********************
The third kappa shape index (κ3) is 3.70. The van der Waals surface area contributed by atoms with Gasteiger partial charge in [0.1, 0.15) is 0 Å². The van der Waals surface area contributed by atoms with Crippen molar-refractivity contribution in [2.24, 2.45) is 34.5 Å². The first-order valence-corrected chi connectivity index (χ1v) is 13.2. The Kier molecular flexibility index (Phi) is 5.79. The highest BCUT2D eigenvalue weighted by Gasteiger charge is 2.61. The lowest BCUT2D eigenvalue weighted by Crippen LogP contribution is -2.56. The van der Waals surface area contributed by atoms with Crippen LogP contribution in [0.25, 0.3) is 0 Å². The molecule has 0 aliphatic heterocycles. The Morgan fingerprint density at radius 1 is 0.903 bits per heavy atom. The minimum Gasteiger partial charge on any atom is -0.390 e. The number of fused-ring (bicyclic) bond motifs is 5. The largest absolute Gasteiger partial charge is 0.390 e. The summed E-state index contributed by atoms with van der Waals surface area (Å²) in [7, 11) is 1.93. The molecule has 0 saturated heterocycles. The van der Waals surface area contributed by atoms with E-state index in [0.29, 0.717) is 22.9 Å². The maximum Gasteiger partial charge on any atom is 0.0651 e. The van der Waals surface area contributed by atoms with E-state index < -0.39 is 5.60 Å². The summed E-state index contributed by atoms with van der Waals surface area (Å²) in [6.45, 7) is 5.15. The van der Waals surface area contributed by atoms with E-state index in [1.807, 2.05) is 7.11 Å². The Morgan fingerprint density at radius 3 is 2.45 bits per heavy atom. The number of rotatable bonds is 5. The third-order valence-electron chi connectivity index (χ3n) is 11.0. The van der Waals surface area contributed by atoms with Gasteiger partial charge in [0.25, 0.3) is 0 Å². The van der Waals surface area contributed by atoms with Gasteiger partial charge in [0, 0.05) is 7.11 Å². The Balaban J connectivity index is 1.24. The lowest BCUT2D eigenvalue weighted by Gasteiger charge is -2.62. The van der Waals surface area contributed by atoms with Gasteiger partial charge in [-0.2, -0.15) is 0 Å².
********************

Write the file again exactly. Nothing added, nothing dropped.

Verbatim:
The third kappa shape index (κ3) is 3.70. The van der Waals surface area contributed by atoms with Gasteiger partial charge in [0.1, 0.15) is 0 Å². The van der Waals surface area contributed by atoms with Crippen molar-refractivity contribution in [2.24, 2.45) is 34.5 Å². The first-order valence-corrected chi connectivity index (χ1v) is 13.2. The Kier molecular flexibility index (Phi) is 5.79. The highest BCUT2D eigenvalue weighted by Gasteiger charge is 2.61. The lowest BCUT2D eigenvalue weighted by Crippen LogP contribution is -2.56. The van der Waals surface area contributed by atoms with Crippen LogP contribution in [0.25, 0.3) is 0 Å². The molecule has 0 aliphatic heterocycles. The Morgan fingerprint density at radius 1 is 0.903 bits per heavy atom. The minimum Gasteiger partial charge on any atom is -0.390 e. The number of fused-ring (bicyclic) bond motifs is 5. The largest absolute Gasteiger partial charge is 0.390 e. The summed E-state index contributed by atoms with van der Waals surface area (Å²) in [7, 11) is 1.93. The molecule has 0 saturated heterocycles. The van der Waals surface area contributed by atoms with E-state index in [0.29, 0.717) is 22.9 Å². The maximum Gasteiger partial charge on any atom is 0.0651 e. The van der Waals surface area contributed by atoms with E-state index < -0.39 is 5.60 Å². The summed E-state index contributed by atoms with van der Waals surface area (Å²) in [6.45, 7) is 5.15. The van der Waals surface area contributed by atoms with E-state index in [1.807, 2.05) is 7.11 Å². The Morgan fingerprint density at radius 3 is 2.45 bits per heavy atom. The number of rotatable bonds is 5. The third-order valence-electron chi connectivity index (χ3n) is 11.0. The van der Waals surface area contributed by atoms with Gasteiger partial charge in [0.25, 0.3) is 0 Å². The van der Waals surface area contributed by atoms with Gasteiger partial charge in [0, 0.05) is 7.11 Å². The Balaban J connectivity index is 1.24. The lowest BCUT2D eigenvalue weighted by Gasteiger charge is -2.62. The van der Waals surface area contributed by atoms with Gasteiger partial charge in [-0.2, -0.15) is 0 Å².